Despite a one mill increase in 2012, Estevan property owners continue to enjoy some of the lowest taxes in all of Saskatchewan.
According to a report provided to The Mercury by Gary St. Onge in his final days as mayor, Estevan has the second lowest residential and commercial taxes in the province.
The report notes that only Swift Current has lower taxes in both categories. Swift Current is also the only community with lower property taxes on condominiums.
While low taxes are obviously a good thing for Estevan ratepayers, there has been a debate as of late about whether or not keeping property taxes so low in a community such of Estevan where there is a plethora of infrastructure work needed is a good thing for the city at large.
Mayor Roy Ludwig, who was victorious in last week’s municipal election, said he looks at the low taxes as a positive, especially on the commercial side.
“We like to keep the taxes low for the commercial as well as the residential,” Ludwig said Monday. “I know some cities don’t put the weight of importance on that but we absolutely do. We take pride in the fact that we are always second or third lowest.
“At one time, as far as the commercial, we were one of the highest in the province so we worked very hard over the intervening years to bring that down. At one time the thought process, if you can believe how archaic it was, was that they could write it off on their taxes so we can keep nailing the commercial, it’s not a problem. But it was a problem.”
Ludwig said although Estevan’s taxes remain low, the past council did recognize the need to fund the city’s growth and was not hesitant to raise taxes. He added the decision to up taxes by one mill was met with no opposition at all from taxpayers.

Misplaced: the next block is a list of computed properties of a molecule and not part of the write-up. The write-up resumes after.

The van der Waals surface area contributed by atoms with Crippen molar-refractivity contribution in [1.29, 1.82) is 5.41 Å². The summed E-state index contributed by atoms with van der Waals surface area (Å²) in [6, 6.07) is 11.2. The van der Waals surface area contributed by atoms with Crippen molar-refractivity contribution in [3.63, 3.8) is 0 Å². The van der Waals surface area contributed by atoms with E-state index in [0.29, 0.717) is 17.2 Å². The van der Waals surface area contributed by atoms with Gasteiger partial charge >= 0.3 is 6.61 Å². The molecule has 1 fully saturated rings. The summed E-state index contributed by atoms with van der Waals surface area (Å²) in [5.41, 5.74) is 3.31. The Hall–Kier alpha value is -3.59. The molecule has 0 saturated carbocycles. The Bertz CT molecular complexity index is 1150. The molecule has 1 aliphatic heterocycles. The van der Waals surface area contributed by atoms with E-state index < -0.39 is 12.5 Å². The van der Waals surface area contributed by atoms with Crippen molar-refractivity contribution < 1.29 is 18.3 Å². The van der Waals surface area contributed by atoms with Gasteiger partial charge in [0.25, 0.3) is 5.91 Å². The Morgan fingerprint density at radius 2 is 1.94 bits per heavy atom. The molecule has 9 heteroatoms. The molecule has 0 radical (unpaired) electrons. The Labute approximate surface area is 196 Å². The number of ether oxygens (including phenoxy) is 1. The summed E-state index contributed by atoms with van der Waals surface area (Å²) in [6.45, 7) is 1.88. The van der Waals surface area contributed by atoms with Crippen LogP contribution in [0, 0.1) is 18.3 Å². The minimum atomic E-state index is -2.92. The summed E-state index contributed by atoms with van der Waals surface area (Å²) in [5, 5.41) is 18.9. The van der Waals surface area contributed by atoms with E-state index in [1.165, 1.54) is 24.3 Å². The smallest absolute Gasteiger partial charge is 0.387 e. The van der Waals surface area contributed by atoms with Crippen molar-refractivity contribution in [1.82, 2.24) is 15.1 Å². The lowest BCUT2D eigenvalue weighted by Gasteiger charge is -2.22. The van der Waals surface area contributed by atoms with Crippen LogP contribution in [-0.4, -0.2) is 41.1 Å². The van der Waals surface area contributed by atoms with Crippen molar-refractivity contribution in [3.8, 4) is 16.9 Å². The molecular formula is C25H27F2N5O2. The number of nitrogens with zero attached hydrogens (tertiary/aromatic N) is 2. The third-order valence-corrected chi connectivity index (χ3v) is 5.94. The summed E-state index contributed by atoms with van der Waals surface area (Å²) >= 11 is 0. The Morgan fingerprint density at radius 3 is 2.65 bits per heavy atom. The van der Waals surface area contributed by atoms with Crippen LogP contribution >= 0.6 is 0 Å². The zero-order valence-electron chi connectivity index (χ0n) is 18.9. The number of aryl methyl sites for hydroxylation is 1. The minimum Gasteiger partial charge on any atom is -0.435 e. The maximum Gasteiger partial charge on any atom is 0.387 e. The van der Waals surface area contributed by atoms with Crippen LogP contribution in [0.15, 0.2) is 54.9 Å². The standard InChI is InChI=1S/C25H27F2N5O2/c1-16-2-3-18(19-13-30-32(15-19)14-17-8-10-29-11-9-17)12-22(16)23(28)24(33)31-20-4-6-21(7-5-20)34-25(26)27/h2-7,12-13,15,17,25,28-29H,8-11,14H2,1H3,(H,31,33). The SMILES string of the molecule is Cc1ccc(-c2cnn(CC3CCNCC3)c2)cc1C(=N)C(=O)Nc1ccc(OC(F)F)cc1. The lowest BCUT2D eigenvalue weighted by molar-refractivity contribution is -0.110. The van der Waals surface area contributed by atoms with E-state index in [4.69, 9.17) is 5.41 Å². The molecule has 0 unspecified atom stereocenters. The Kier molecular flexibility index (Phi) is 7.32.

“(Raising taxes) wasn’t done a lot in the past, but because of all the extra growth it was felt that it was needed to help us mitigate and offset the fact that we have a lot of infrastructure issues,” Ludwig said. “The public actually took that very well.”
According to the report, Estevan taxpayers with a property with an assessed value of $143,000 paid $1,209 in property taxes. Swift Current was by far the lowest in the province at $884 for a property with the same assessment. Saskatoon was third at $1,259, Yorkton fourth at $1,410 and Weyburn fifth at $1,413.
Melville residents continue to pay the highest taxes in the province at $2,250. Melfort is the second highest at $1,951 while Prince Albert is third with $1,905.
On the commercial side, Estevan property owners with an assessed value of $100,000, paid $1,863 in taxes this year. Saskatoon was first at $1,581 while Regina placed third at $2,057. Melville was again the provincial leader at $4,259 followed by North Battleford and Prince Albert.
With respect to condominiums with an assessed value of $143,000, Estevan was again second lowest in the province at $1,099. Swift Current was the lowest at $884 while Moose Jaw, Weyburn and Yorkton rounded out the five lowest communities. Melville was the highest for condos at $2,250.
With much work needed to be done in the city, Ludwig said the challenge going forward for council will be ensuring that all the needs are met without creating an undue burden for taxpayers.
“We have to be fiscally responsible and as much as we’d like to do a lot of things as far as infrastructure and other improvements at one time, we know seriously that we cannot. We have to do it over time and we have to do it with a balanced approach,” he said.
Ludwig noted that a recent announcement by the provincial government that it plans to create a new infrastructure fund could potentially help the City add a few more projects to their schedule without hitting taxpayers.
“We are talking to them more and more,” he said. “We were happy that Minister (Bill) Boyd announced on Friday more monies for infrastructure and the federal government is coming out with infrastructure money in 2014. We are looking favourably on both of these issues that we’ll have extra money without always going to the tax base to do our improvements.”